Background: European countries face the challenge of promoting refugee and immigrant children’s well-being within their host communities, invoking the necessity of adequate mental health assessment. This study aims to contribute to document the psychosocial well-being of primary school refugee and non-refugee immigrant children in Flanders, Belgium. Method: A total of 120 children (8–12 years old) with migration backgrounds participated in the study. Through self-report, parent and teacher questionnaires we scrutinized externalizing and internalizing behavioral problems, post-traumatic stress problems, and classroom relationships. Results: Thirty percent of the participants reported high levels of post-traumatic stress; around 25% reported a high or very high prevalence of internalizing and externalizing behavioral problems. Self-reported mental health problems are elevated in comparison to the general population. Refugee children did not report more difficulties than their immigrant peers. In the perception of parents and teachers, respectively 20% and 5% of children showed high or very high amounts of internalizing and externalizing behavioral difficulties. Almost 70% of the participants perceived the class climate as unsafe. Conclusions: Refugee and immigrant children are at risk for mental health difficulties, and experience classroom dynamics as markedly distressful. School-based intervention might be particularly suited to support these children’s psychosocial well-being in resettlement.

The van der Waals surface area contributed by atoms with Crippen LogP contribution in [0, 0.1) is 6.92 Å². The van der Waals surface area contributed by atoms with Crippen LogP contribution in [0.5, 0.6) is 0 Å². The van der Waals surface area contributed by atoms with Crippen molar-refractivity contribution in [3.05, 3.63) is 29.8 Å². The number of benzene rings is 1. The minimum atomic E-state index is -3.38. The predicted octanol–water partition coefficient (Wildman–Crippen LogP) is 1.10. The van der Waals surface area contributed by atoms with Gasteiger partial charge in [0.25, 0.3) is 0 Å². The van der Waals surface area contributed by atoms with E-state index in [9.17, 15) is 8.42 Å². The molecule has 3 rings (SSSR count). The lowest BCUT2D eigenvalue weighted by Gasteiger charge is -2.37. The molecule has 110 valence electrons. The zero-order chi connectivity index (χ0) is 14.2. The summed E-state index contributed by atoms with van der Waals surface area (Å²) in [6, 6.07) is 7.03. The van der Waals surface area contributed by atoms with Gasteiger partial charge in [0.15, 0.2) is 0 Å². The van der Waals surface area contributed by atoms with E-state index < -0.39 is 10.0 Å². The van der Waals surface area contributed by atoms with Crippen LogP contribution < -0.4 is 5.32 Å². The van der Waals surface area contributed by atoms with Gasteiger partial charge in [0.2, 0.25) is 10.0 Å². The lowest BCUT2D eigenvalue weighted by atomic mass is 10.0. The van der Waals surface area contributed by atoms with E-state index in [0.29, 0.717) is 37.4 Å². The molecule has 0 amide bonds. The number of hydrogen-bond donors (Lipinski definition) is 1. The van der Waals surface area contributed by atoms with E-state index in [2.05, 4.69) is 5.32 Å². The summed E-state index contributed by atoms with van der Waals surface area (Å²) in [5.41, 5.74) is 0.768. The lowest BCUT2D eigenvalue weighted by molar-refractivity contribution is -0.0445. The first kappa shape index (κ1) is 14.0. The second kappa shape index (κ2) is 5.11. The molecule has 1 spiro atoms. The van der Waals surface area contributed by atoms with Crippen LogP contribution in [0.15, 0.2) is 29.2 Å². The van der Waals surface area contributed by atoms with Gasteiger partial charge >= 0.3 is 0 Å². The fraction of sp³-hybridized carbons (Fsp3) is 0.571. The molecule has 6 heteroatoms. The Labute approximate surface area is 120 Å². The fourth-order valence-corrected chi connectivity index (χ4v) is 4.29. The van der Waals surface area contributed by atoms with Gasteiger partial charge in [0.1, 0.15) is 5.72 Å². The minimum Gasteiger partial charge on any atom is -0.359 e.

DOI: 10.1177/13591045221105199
ISSN: 1359-1045